U.S. Rep. Jan Schakowsky, D-Ill., introduced legislation Tuesday that would toughen safety standards for cosmetics, including requiring regular government testing of products for hazardous ingredients.
The call for testing of cosmetics — from shampoo to lipstick to deodorant — was sparked by a Tribune investigation in May that found some skin-lightening creams contained extremely high amounts of mercury, a toxic metal banned in those products.
The Food and Drug Administration said it currently tests high-risk products but acknowledged that officials had not tested skin creams for mercury in years. The metal is sometimes illegally added to creams because it blocks melanin that gives skin pigmentation. The products are used to lighten complexions and diminish freckles or age spots.
Sen. Dianne Feinstein, D-Calif., is working on a similar bill in the Senate.
Schakowsky's legislation would require that the FDA decide which ingredients can be used in cosmetics and personal care products. Currently, companies decide which ingredients are safe for their products, with a few exceptions.
Consumer advocates say it isn't smart to allow an industry to police itself. But the cosmetic industry's own trade group announced last week that it, too, is interested in having a formal process for the FDA to review the safety of ingredients. The Personal Care Products Council said it was responding to American consumers who want more transparency.
Schakowsky's bill also calls for stricter labeling requirements and gives the FDA the ability to order recalls of dangerous products. The agency can currently only request a product recall.
Reps. Edward Markey, D-Mass., and Tammy Baldwin, D-Wis., are co-sponsors of the bill.
Schakowsky said she has been especially bothered that loopholes in the law permit companies to avoid disclosing all ingredients in their products; for example, they can withhold information on specific ingredients in fragrances.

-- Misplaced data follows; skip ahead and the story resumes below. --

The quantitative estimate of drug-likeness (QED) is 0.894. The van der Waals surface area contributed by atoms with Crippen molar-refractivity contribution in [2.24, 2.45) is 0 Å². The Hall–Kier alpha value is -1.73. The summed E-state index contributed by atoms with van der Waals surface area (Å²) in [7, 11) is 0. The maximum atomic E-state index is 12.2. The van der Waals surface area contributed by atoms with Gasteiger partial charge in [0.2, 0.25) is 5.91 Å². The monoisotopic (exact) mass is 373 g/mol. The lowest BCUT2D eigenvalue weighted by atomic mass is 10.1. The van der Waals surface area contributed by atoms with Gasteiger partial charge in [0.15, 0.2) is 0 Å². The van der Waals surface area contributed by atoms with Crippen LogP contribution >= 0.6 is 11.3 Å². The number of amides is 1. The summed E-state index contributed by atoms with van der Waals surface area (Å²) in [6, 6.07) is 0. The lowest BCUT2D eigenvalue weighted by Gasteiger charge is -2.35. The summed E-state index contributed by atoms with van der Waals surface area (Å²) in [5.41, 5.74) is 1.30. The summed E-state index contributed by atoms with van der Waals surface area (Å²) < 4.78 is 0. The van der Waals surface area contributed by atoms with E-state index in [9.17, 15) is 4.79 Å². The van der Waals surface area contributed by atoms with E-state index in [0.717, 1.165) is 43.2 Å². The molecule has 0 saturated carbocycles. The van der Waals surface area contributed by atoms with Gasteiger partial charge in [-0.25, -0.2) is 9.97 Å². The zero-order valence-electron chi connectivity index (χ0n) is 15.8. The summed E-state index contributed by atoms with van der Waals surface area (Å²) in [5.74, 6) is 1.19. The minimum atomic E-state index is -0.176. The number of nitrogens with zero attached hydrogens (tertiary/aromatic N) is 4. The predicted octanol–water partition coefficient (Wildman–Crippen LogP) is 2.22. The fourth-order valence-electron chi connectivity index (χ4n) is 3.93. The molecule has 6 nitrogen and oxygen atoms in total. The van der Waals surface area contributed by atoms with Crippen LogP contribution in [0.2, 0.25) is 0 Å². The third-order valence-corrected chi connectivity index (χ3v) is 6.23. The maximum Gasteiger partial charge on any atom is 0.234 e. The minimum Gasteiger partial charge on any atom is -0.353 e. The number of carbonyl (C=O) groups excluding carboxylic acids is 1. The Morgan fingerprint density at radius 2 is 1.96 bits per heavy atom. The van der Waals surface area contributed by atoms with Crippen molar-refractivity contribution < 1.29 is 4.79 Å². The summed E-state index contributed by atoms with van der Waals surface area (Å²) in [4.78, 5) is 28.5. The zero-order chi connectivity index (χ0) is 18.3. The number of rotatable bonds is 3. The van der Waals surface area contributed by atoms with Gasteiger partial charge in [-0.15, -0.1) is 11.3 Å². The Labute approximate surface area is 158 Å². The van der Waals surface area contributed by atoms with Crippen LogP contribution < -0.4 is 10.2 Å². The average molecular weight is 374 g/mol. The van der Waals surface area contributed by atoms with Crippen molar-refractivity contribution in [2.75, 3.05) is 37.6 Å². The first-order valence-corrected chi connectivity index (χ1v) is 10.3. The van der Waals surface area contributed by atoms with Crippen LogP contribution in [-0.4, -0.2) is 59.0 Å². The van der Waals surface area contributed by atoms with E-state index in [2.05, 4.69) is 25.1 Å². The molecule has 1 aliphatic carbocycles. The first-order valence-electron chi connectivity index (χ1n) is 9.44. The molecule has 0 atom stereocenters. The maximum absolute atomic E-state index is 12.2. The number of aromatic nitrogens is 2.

Lisa Archer, national coordinator for the Campaign for Safe Cosmetics, said more than 12,500 chemicals are found in personal care products, but the average consumer has no way of knowing which are safe.
Archer said the organization, which is made up of groups concerned about chemicals in cosmetics, did its own testing and found carcinogens, including formaldehyde, in children's bath products and hormone disruptors in fragrances.
She said the majority of regulations for cosmetics were enacted more than 70 years ago. "There is obvious agreement that this industry needs more regulation," she said.
Schakowsky's office did not provide a cost estimate for the additional regulations but said costs would be mostly financed with fees paid by manufacturers. Only manufacturers with more than $1 million in sales would have to pay, and fees would vary by company size.
The FDA said it examines both imported and domestic products, closely scrutinizes product labels and monitors the marketplace for ingredients, such as phthalates, lead and asbestos.
In its investigation, the Tribune sent 50 creams to a certified lab for testing. Six were found to contain amounts of mercury banned by federal law.
Of those, five had more than 6,000 parts per million of mercury — enough to potentially cause kidney damage over time, according to a medical expert. Mercury is rapidly absorbed through the skin and can cause severe health problems, including neurological and kidney damage.
After the testing, the FDA launched an investigation into the problem and subsequently widened its probe when elevated mercury levels were found in more than a dozen people using skin lighteners in California and Virginia. The results of the FDA inquiry are pending. The Tribune story also led several retailers and distributors to stop selling the tainted products.
Bill calls for stricter rules on cosmetics
FDA would approve ingredients, conduct regular testing, scrutinize labels and order recalls.
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